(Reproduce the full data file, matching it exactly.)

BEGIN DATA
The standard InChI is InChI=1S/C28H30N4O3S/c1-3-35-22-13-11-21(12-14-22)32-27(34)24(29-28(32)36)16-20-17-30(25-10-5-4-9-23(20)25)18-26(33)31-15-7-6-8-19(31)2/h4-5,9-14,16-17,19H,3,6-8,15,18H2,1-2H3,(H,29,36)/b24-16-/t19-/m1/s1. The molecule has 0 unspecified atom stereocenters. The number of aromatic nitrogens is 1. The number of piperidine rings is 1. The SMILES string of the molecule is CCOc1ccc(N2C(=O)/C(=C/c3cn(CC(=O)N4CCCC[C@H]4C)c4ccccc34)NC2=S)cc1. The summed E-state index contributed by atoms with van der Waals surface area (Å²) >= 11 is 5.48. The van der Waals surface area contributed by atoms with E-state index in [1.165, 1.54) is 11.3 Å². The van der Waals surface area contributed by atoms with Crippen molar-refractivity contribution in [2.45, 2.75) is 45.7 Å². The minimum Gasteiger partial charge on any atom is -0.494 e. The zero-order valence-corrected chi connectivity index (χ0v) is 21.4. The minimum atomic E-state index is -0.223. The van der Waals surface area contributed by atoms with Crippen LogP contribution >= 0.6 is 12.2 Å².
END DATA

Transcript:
The standard InChI is InChI=1S/C28H30N4O3S/c1-3-35-22-13-11-21(12-14-22)32-27(34)24(29-28(32)36)16-20-17-30(25-10-5-4-9-23(20)25)18-26(33)31-15-7-6-8-19(31)2/h4-5,9-14,16-17,19H,3,6-8,15,18H2,1-2H3,(H,29,36)/b24-16-/t19-/m1/s1. The molecule has 0 unspecified atom stereocenters. The number of aromatic nitrogens is 1. The number of piperidine rings is 1. The SMILES string of the molecule is CCOc1ccc(N2C(=O)/C(=C/c3cn(CC(=O)N4CCCC[C@H]4C)c4ccccc34)NC2=S)cc1. The summed E-state index contributed by atoms with van der Waals surface area (Å²) >= 11 is 5.48. The van der Waals surface area contributed by atoms with E-state index in [1.165, 1.54) is 11.3 Å². The van der Waals surface area contributed by atoms with Crippen molar-refractivity contribution in [2.45, 2.75) is 45.7 Å². The minimum Gasteiger partial charge on any atom is -0.494 e. The zero-order valence-corrected chi connectivity index (χ0v) is 21.4. The minimum atomic E-state index is -0.223. The van der Waals surface area contributed by atoms with Crippen LogP contribution >= 0.6 is 12.2 Å².